There are always several sessions running in parallel-- five or six different sessions going at once is pretty typical, though they try to avoid having two closely related sessions running at the same time. People will wander from one session to another in search of the most interesting talks. It's not unusual for the number of people in a given room to double leading up to a talk by a particularly good speaker, or for the number to drop by two-thirds when a Big Name speaker finishes talking. There are session chairs who are charged with enforcing time limits and directing traffic during the question-and-answer periods, but very little in the way of introductory or summary remarks. It's rare for anyone who isn't a speaker to stay for all of a given session.
The other key difference between science meeting and humanities meetings is in the area of visual aids. Absolutely every talk at a scientific meeting will have some sort of visuals associated with it-- mostly PowerPoint these days, though overhead transparencies used to be the rule-- even if they're just pretty pictures put up on the screen while the speaker natters on about something else. Scientists expect pictures. If you're a humanist asked to give a presentation to scientists, bring some pictures. They don't even have to be all that relevant, but the audience will get very antsy if you don't put something on the screen or chalkboard.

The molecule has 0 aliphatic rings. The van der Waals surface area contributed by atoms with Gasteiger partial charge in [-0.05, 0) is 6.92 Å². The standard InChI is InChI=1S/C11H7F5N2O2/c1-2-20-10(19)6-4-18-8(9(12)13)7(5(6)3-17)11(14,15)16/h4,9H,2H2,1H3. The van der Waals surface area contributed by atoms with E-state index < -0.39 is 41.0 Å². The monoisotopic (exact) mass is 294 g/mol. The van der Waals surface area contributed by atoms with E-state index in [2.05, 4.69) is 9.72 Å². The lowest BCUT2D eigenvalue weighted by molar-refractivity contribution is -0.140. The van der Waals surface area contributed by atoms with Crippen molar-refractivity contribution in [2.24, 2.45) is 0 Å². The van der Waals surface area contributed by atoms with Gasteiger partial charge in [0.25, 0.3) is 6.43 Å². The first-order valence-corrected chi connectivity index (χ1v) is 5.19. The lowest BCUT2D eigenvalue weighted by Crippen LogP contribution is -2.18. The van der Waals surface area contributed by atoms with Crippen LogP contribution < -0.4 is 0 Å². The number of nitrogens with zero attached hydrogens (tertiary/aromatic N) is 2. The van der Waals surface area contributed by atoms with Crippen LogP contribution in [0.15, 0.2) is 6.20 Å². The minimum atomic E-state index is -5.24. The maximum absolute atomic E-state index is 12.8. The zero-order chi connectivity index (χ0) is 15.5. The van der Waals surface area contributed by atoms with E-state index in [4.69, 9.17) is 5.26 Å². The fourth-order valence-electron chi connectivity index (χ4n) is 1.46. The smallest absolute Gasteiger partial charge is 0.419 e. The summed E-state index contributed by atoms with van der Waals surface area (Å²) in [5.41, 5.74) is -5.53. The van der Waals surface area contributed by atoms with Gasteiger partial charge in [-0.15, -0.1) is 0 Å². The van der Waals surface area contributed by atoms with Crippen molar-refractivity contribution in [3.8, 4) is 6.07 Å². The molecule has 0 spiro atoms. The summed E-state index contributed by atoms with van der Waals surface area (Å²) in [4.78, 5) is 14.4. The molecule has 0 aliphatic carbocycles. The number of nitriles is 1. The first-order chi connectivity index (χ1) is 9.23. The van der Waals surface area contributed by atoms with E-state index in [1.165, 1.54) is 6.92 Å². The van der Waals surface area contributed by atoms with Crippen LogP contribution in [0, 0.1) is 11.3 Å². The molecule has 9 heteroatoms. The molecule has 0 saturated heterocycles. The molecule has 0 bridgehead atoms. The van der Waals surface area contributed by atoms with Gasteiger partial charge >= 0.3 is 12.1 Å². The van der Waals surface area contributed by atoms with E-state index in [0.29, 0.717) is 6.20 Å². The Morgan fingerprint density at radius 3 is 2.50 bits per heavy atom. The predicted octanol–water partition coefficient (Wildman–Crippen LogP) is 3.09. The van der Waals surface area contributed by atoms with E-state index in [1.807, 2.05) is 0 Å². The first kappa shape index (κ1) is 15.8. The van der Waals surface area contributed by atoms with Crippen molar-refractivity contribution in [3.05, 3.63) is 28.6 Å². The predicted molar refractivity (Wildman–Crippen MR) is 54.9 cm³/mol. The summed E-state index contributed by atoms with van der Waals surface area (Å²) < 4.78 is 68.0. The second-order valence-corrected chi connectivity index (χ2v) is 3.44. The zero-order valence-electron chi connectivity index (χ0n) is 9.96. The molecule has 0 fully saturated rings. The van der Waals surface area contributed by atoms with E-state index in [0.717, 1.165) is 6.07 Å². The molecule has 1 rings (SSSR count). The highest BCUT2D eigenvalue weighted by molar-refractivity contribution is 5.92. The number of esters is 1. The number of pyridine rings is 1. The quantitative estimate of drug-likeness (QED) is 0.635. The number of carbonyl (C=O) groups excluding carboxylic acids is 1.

Why do we do things this way? Beats me. I have no idea who decided that 12 and 36 minutes were the appropriate lengths for contributed and invited talks, but that's the way it's done, so that's the way we do it. I realize this is somewhat different from the way things are done even in other sciences, but it's pretty standard across the American Physical Society meetings, and the time slots for big meetings run by other societies differ by no more than a minute or two.
It's kind of strange, I know, but at least nobody stands up and reads prepared papers...
I am going to disagree. Maybe it is because in astronomy we have more specialized meetings, but I think you can convey a lot of good information in a 10 minute talk. That is enough
time for 5 slides of content, plus an intro and a conclusion.